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It's a bit strange that T.G to check on the turn, considering that J.M's range doesn't have many low values. In fact, the most likely are 6-6 and 4-4 for this texture, which could have limped in position relative to opener, following a borderline preflop. At this point T.G without relevant blockers should continue to extract value from new draws that appear on the board. From the perspective of how J.M might interpret this, the opener of the hand may have sought fold equity on the flop with several Kxs in his range. And now on the river J.M in position could try to knock down all those combinations of air that do not have an A in the range of T.G. Considering that J.M's hand blocks some draws like AT; KT; K9; 8-9, it's perceived also seen that T.G has a reduced value range on the river.
So it was probably unnecessary to request here that J.M show the cards, as there are not many dominated values in his range. I guess T.G asked for it to be sure J.M didn't float with trash hands, or to make it clear that he is a tough player. In any case, I don't think you have benefited much from this information. If I were in J.M's shoes, I would see T.G's attitude as that of an insecure player and this would not affect me psychologically, if not quite the opposite. In any case, T.G has right to request that J.M's cards be shown since he has paid to see his bet.
Greetings.
 
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Mahdi

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It's fine to ask to see your opponents hand when you don't know him and studying him, but on such high level where were playing Tony G and Jason I guess they played thousand of hands with each other and they know what do they do and what they can play. That`s why it considered to be bad etiquette to ask to see his hand, he was just curios and nothing more, and on their level it's not a reason to see your opponent's hand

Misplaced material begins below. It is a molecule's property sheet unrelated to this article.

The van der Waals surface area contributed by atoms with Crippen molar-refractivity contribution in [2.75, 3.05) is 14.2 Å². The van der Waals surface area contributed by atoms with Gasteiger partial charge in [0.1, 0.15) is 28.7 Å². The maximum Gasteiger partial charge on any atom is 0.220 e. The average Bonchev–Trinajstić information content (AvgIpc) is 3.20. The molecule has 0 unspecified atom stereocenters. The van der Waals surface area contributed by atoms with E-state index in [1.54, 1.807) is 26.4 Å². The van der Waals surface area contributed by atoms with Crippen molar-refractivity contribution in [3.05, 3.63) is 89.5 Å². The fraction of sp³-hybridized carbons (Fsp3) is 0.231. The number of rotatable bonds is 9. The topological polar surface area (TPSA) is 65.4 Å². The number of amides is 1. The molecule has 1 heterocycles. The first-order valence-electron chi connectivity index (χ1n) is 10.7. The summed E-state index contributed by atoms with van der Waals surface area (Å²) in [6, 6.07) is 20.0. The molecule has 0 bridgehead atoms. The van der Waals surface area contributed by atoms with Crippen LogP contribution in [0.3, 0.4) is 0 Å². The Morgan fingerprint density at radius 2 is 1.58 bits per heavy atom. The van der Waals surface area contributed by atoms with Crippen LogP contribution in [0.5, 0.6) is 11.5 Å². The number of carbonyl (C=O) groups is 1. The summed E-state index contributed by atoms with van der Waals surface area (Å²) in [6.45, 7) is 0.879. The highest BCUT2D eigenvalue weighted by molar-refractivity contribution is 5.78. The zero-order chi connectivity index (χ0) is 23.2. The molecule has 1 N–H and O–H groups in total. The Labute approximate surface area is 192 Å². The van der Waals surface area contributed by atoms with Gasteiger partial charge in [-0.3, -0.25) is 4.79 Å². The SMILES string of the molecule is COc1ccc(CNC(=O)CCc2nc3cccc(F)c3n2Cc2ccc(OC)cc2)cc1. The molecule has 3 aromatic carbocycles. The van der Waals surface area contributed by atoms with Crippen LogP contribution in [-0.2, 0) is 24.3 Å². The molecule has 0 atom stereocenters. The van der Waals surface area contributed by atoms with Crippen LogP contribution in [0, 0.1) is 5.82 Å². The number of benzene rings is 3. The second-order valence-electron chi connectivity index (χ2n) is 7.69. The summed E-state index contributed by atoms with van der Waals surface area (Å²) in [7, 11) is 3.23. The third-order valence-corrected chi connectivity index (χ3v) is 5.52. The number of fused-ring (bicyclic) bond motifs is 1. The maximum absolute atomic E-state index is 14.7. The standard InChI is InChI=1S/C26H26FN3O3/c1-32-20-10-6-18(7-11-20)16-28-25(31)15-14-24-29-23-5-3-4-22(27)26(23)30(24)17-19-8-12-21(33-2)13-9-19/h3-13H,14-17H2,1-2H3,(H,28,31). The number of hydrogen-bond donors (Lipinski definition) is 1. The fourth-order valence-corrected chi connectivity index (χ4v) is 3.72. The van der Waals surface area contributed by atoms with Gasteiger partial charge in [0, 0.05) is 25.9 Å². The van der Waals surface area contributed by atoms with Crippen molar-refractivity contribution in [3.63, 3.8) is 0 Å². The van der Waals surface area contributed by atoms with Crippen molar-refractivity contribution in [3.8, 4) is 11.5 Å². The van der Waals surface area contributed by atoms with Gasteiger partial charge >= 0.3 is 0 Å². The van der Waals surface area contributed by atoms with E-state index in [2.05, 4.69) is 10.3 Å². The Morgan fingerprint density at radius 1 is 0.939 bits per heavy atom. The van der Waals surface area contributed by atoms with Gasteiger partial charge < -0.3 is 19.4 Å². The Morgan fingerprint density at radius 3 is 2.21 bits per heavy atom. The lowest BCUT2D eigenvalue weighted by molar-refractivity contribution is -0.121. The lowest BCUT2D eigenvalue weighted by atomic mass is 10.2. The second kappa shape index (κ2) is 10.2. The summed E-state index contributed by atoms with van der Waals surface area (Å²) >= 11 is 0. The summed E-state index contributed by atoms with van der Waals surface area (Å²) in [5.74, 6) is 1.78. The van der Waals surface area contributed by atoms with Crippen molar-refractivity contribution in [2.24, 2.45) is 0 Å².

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BatOneHat

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You Paid

If you call, you have paid to see their cards. It’s your right to see them. Not an issue online.
 
Igor Popadyk

Igor Popadyk

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if the bet is paid, then you have to show your hand, if you do not show, this is bad etiquette and you psychologically influence your opponent, this is also part of the game
 
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c0rnBr34d

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This might be. However not showing your cards is a real advantage, because then you are denying the entire table valuable information. So this table talk might also be about the other players trying to make Tony G look bad on TV. When in fact it was Jason Mercier, who was playing a little dirty by not showing his cards, when the rules clearly state, he needs to show first.

I think, its kind of a streach to say, its bad etiquette to insist, that the rules are followed, unless there is clearly some kind of gentleman agreement to play in a different way. That could be the case in a private game, but if I was playing in a public casino, I would insist, the rules are followed, and I would not care, what the others players thought about it.
This is a very reasonable reply but for whatever reason it is common in the live games I've played in that people consider asking to see the hand bad etiquette. I probably don't know all of the reasons but some of the reasons I've heard given over the years are that it slows the already painfully slow live game down and that on rare occasion V will have misread his hand and show a winner (if it hasn't already touched the muck). So many will say that it's not worth slowing the game down and risking a misread just to get some additional information. It's also fairly common for people to muck bluffs in this scenario so it would involve digging through the muck several times per dealer to get your curiosity quenched. Since it's so common I wouldn't really consider it sneaky or dirty play. It probably should be considered worse etiquette then asking to see but for whatever reason it is not.